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Cycling with the Poor team storming through NZ

Cycling with the Poor team storming through Southland

At the end of their first week of biking the length of the South Island, the Cycling with the Poor team is in high spirits. They've made good progress through Southland and will be near Queenstown by Sunday.

The team, led by the Pawson family of Christchurch, is aiming to raise $100,000 for World Vision's Born to be Free projects in India – to prevent children being bonded into labour or trafficked.

Whenever he can get internet access, Sean Pawson – father and team leader of the expedition – has been blogging on cyclingwiththepoor.co.nz about the team's experiences:

"I'm sitting in a deer shed at Mt Hamilton Station reflecting on a long day and hoping I get enough sleep before kicking into gear tomorrow morning," he wrote on Wednesday evening.

"The route today took us through a valley system along the eastern side of the Takitimu mountains and then up the Oreti River valley to Mt Hamilton. There were a few short grunty climbs to deal to. Anna [age 16 – Sean and Gill Pawson's second daughter] and I dug deep however and managed to nail the pitch. Anna stoked powerfully on the hills. Her volleyball team used to call her Springs because of the power in her legs... I could certainly feel the power kicking in when we needed it. The sight of a bull and a herd of cows saw her pushing even harder … as she reminded me how she was chased and butted by a cow as a toddler!

"A farmer with two young children pulled up alongside us in his ute on one stretch of dirt and his kids called out, 'Hey we saw you in the paper!' Another farmer stopped to yarn and find out how things were going. Local people are being hugely supportive of the ride and the needs of the bonded children in India. Many are horrified when they hear the about this form of modern-day slavery."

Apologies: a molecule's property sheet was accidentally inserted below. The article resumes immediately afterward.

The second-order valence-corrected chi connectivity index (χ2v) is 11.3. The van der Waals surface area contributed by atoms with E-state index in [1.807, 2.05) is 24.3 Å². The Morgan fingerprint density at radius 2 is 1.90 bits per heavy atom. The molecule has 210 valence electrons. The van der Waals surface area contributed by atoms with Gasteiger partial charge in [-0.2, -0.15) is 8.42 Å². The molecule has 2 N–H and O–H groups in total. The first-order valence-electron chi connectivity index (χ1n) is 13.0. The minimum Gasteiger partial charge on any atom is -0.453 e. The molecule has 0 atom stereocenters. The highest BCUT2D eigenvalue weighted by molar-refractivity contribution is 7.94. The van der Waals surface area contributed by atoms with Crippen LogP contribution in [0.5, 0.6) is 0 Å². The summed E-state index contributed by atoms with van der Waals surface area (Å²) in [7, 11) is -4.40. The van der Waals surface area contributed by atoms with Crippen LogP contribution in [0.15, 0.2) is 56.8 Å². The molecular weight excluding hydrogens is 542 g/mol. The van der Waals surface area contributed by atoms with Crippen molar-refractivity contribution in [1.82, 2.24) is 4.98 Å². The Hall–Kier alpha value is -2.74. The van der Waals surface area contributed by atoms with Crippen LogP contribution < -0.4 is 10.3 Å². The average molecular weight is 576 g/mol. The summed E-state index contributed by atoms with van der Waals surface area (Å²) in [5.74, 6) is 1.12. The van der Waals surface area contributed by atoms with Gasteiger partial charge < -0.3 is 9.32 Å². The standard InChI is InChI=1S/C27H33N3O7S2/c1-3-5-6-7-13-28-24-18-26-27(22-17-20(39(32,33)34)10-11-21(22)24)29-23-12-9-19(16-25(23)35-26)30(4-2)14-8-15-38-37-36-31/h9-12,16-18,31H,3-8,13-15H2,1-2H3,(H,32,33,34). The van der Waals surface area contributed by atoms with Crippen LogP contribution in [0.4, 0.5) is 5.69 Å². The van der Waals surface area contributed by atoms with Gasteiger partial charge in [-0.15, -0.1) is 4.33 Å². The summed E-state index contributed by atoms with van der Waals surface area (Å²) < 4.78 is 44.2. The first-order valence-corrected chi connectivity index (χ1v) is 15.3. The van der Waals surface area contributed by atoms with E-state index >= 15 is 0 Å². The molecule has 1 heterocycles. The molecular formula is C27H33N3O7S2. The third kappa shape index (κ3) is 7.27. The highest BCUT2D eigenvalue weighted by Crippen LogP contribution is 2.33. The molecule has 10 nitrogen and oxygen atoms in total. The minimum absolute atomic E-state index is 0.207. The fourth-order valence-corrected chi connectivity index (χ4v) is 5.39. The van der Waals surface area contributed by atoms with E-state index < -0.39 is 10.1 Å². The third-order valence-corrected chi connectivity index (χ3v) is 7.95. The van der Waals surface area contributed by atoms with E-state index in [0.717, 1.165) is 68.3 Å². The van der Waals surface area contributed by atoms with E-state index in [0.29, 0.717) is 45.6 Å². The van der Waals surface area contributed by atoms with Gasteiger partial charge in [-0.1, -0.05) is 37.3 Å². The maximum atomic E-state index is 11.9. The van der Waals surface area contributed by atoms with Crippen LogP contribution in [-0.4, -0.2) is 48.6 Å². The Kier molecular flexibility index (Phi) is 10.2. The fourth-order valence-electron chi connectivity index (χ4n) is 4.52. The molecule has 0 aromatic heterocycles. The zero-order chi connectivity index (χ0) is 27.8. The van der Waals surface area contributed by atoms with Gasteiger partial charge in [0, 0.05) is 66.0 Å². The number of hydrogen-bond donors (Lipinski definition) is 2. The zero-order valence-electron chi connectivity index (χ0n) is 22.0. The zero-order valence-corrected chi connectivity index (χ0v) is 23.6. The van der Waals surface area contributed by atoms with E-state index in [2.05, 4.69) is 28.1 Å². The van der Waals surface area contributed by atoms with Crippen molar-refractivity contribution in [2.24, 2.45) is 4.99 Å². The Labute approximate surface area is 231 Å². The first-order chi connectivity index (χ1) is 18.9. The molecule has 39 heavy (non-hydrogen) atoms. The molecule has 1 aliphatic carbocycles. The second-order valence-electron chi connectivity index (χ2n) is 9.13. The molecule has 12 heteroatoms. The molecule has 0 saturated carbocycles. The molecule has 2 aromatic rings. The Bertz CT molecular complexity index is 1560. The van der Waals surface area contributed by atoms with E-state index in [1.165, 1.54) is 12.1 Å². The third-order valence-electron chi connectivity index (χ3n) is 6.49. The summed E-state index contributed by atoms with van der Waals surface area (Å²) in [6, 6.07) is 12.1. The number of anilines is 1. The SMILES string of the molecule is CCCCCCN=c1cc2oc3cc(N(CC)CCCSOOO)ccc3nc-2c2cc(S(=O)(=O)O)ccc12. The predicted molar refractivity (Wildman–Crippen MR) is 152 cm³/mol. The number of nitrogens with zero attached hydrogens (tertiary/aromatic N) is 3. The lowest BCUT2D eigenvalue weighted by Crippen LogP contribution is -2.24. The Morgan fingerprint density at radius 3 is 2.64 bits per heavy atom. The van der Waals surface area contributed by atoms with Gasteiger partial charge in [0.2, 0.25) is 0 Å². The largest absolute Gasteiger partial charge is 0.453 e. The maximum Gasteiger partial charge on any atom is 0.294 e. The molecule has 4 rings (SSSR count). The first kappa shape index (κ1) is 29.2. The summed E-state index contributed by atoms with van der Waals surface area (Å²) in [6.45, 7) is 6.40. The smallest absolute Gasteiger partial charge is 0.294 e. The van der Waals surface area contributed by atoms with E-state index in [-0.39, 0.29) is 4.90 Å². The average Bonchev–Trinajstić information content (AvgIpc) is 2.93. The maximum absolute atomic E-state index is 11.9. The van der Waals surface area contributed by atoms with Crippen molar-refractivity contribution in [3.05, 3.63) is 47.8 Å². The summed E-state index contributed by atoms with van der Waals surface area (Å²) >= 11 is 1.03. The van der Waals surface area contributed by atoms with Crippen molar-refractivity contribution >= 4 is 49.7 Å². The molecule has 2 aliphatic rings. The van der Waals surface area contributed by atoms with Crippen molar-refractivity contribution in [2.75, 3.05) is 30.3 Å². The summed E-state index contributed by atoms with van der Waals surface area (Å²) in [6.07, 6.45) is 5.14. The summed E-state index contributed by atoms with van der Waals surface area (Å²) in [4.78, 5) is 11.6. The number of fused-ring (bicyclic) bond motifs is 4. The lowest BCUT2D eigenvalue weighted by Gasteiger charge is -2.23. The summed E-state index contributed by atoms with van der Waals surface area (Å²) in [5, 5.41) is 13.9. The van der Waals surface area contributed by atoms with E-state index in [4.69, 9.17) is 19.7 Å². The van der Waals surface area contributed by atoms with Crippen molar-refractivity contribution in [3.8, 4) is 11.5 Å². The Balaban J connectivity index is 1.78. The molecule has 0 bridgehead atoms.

Sean says the team has had only minor setbacks so far, including the odd wrong turn.

"Missed our first turn into Island Bush forest and had to back-track 500 metres to access the forestry road. A missed landmark later in the day led to an embarrassing 8km tour in the wrong direction, into the teeth of the wind. We may finish up riding 2000 kms by the end of the journey if we are not more alert. GPS is great but you still have to check it regularly to ensure you are following your route!"

The Cycling with the Poor team was inspired by a trip to India in May 2007, where the family saw one of World Vision's Born to be Free projects for themselves. They are following an arduous route through the Southern Alps on mountain bike and four-wheel drive tracks. They began at Colac Bay on Monday January 14 and will finish near Nelson on Saturday February 16.

ENDS

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